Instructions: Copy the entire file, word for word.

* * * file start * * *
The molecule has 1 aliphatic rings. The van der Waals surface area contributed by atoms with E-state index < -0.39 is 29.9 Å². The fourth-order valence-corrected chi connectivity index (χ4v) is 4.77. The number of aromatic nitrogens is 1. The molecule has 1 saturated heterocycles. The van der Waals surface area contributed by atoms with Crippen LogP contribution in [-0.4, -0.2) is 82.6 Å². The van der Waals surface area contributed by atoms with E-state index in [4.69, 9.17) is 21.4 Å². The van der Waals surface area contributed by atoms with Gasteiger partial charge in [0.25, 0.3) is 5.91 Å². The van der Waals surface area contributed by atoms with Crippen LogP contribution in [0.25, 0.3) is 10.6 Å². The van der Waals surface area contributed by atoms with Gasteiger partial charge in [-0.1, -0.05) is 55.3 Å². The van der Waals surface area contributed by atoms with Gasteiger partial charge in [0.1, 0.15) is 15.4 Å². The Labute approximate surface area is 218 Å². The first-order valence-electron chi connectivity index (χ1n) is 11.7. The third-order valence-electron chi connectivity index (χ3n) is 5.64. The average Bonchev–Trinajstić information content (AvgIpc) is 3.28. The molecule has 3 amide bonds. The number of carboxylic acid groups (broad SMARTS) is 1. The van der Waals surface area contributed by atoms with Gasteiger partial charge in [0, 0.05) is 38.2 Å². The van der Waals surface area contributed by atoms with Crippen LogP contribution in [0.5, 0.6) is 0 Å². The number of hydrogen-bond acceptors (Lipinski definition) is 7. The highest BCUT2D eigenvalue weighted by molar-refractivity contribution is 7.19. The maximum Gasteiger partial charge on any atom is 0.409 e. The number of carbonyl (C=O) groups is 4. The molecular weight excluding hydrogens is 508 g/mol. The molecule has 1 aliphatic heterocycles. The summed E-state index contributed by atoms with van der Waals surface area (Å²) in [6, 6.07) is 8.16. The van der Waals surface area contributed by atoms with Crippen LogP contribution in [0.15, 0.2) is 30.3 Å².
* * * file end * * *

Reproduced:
The molecule has 1 aliphatic rings. The van der Waals surface area contributed by atoms with E-state index < -0.39 is 29.9 Å². The fourth-order valence-corrected chi connectivity index (χ4v) is 4.77. The number of aromatic nitrogens is 1. The molecule has 1 saturated heterocycles. The van der Waals surface area contributed by atoms with Crippen LogP contribution in [-0.4, -0.2) is 82.6 Å². The van der Waals surface area contributed by atoms with E-state index in [4.69, 9.17) is 21.4 Å². The van der Waals surface area contributed by atoms with Gasteiger partial charge in [0.25, 0.3) is 5.91 Å². The van der Waals surface area contributed by atoms with Crippen LogP contribution in [0.25, 0.3) is 10.6 Å². The van der Waals surface area contributed by atoms with Gasteiger partial charge in [-0.1, -0.05) is 55.3 Å². The van der Waals surface area contributed by atoms with Gasteiger partial charge in [0.1, 0.15) is 15.4 Å². The Labute approximate surface area is 218 Å². The first-order valence-electron chi connectivity index (χ1n) is 11.7. The third-order valence-electron chi connectivity index (χ3n) is 5.64. The average Bonchev–Trinajstić information content (AvgIpc) is 3.28. The molecule has 3 amide bonds. The number of carboxylic acid groups (broad SMARTS) is 1. The van der Waals surface area contributed by atoms with Gasteiger partial charge in [0, 0.05) is 38.2 Å². The van der Waals surface area contributed by atoms with Crippen LogP contribution in [0.5, 0.6) is 0 Å². The number of hydrogen-bond acceptors (Lipinski definition) is 7. The highest BCUT2D eigenvalue weighted by molar-refractivity contribution is 7.19. The maximum Gasteiger partial charge on any atom is 0.409 e. The number of carbonyl (C=O) groups is 4. The molecular weight excluding hydrogens is 508 g/mol. The molecule has 1 aliphatic heterocycles. The summed E-state index contributed by atoms with van der Waals surface area (Å²) in [6, 6.07) is 8.16. The van der Waals surface area contributed by atoms with Crippen LogP contribution in [0.15, 0.2) is 30.3 Å².